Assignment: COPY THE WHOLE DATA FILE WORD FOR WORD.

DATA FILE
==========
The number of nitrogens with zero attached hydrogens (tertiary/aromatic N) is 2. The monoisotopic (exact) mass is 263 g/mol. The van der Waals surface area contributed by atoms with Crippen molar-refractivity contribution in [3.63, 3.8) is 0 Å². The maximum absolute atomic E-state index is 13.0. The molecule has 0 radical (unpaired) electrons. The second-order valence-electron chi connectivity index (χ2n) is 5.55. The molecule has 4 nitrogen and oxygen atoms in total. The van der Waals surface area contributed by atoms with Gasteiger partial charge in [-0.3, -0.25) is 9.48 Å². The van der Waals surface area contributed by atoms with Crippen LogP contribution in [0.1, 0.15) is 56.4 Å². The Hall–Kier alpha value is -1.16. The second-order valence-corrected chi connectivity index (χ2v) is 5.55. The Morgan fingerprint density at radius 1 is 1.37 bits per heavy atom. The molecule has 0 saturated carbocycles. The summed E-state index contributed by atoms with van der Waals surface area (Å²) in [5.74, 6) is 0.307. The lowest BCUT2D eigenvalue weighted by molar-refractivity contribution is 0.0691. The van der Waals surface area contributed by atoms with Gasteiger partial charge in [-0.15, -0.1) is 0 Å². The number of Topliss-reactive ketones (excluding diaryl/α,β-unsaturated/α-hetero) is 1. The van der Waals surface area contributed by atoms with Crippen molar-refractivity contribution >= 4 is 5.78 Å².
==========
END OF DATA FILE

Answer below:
The number of nitrogens with zero attached hydrogens (tertiary/aromatic N) is 2. The monoisotopic (exact) mass is 263 g/mol. The van der Waals surface area contributed by atoms with Crippen molar-refractivity contribution in [3.63, 3.8) is 0 Å². The maximum absolute atomic E-state index is 13.0. The molecule has 0 radical (unpaired) electrons. The second-order valence-electron chi connectivity index (χ2n) is 5.55. The molecule has 4 nitrogen and oxygen atoms in total. The van der Waals surface area contributed by atoms with Gasteiger partial charge in [-0.3, -0.25) is 9.48 Å². The van der Waals surface area contributed by atoms with Crippen LogP contribution in [0.1, 0.15) is 56.4 Å². The Hall–Kier alpha value is -1.16. The second-order valence-corrected chi connectivity index (χ2v) is 5.55. The Morgan fingerprint density at radius 1 is 1.37 bits per heavy atom. The molecule has 0 saturated carbocycles. The summed E-state index contributed by atoms with van der Waals surface area (Å²) in [5.74, 6) is 0.307. The lowest BCUT2D eigenvalue weighted by molar-refractivity contribution is 0.0691. The van der Waals surface area contributed by atoms with Gasteiger partial charge in [-0.15, -0.1) is 0 Å². The number of Topliss-reactive ketones (excluding diaryl/α,β-unsaturated/α-hetero) is 1. The van der Waals surface area contributed by atoms with Crippen molar-refractivity contribution >= 4 is 5.78 Å².